Michael David Bailey still thinks about box No. 1,001 — the box of food they couldn’t give out, because it didn’t exist — at a food drive he worked on earlier this month.
“It was the saddest moment of 2020, for me, when I saw a little girl, with her mom, and when we said she didn’t have any more boxes, I saw the little girl’s face, like she might not eat tonight. It did something to me,’' said Bailey, co-pastor at The First Cathedral in Bloomfield.
So it was easy for Bailey and the church to open its facilities Saturday to Shafi Ahmed, a Wallingford resident who organized the drive-through food pantry after learning about another food drive in West Haven that he saw on TV.
Ahmed, a Pakistani immigrant who works in Windsor, raised nearly $18,000 through a GoFundMe campaign. He also contacted Pakistan Tahreek-E-Insaf, the ruling political party in Pakistan for help, as well as friends in the Muslim and Sikh communities and others he knows from years of playing cricket. They assembled 500 boxes of food to hand out Saturday with volunteers at The First Cathedral.
“When I saw people were really desperate for food during Thanksgiving time, I thought, OK, we have until Christmas to do something,” Ahmed said. “If I can do it at least a week before Christmas, they won’t have to worry about food. They can spend money on kids’ toys or something rather than worry about food.
“It was a tough job, but [my friends] stood by me, and they said, ‘Let’s do it.’ ”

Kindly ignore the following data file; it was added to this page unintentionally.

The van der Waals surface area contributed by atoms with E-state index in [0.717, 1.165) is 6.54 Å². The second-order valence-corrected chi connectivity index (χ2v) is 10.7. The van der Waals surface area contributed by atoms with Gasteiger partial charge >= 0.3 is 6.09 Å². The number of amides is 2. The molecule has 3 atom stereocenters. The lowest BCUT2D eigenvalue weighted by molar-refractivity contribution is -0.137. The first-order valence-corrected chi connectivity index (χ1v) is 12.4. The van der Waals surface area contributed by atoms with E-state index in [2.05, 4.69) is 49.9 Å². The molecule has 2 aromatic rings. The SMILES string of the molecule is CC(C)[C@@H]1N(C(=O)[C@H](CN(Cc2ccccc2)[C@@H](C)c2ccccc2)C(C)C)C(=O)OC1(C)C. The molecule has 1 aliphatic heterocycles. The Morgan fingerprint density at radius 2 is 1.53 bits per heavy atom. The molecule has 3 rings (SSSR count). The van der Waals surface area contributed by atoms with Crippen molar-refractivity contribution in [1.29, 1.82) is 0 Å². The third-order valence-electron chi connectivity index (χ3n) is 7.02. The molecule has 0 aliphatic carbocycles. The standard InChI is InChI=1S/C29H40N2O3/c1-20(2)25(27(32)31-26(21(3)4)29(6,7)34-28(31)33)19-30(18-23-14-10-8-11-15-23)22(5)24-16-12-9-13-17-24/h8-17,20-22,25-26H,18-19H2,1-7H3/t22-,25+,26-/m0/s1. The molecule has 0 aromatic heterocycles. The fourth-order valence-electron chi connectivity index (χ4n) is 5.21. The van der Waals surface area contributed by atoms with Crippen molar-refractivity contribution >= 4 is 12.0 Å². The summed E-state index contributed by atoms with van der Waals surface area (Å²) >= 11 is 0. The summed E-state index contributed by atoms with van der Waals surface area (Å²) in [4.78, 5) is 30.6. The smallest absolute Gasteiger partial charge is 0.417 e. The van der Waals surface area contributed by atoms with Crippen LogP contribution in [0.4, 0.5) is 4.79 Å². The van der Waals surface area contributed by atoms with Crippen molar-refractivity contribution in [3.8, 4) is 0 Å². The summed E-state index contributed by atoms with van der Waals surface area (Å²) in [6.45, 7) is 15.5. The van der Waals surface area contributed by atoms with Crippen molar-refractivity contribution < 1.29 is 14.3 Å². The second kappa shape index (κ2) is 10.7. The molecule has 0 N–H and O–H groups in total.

The boxes were filled with the basics — pasta, rice, cereal, etc. — and were loaded into trunks of cars on Saturday. Ahmed’s biggest hurdle was that stores wouldn’t allow him to buy food in bulk because of COVID-19 restrictions, so it took multiple trips from multiple people to gather supplies.
Ahmed said the group had around 20 volunteers working the past two weeks to raise money and purchase food. The boxes were assembled at the Jafaria mosque in Middlefield and shipped up to Bloomfield on Saturday morning. He said the biggest expense was renting and loading the trucks.
“I think that the way that this community will survive is through collaborative efforts like this,” said Lakisha Hyatt, executive director of ministry at the Rehoboth Church of God, who drove through and collected boxes for the elderly. “Community means the bringing together of resources so that the entire entity can grow, develop and be sustained through this pandemic.”
Ahmed and his friends spent the past few weeks buying food and assembling the boxes. He got his kids involved, too, to show them what charity means. Ahmed made it clear that anyone in need could drive through, regardless of if they were from Bloomfield, the surrounding towns, or not.
In addition to food boxes, the group assembled 40 bags of clothes and supplies for people who are homeless, and donated them to the church.
“When we talk about community, you’re not talking about political affiliation, you’re not talking about race, you’re not talking about denomination,” said Bloomfield Mayor Suzette DeBeatham-Brown. “You’re talking about how we can impact our community ... you cannot attack an enemy by yourself. The enemy this time is food insecurity. You have to galvanize all your partners and work together as one community to address the needs of the community.’'
“We’ve been seeing [food insecurity] the last few months. I know [Bailey] and myself understand the need this community has.”
A study done by New Haven-based nonprofit DataHaven in September showed that food insecurity ranged from 9% among white adults to 22% and 27%, respectively, among Black and Latino adults during the pandemic.
In addition to Saturday’s drive, Bailey said he’s been a part of events that have given out a total of 11,000 boxes of food.
“It’s a sad sight to see, but it’s a beautiful sight as well, to see people collaborate” Bailey said.
Shawn McFarland can be reached at firstname.lastname@example.org.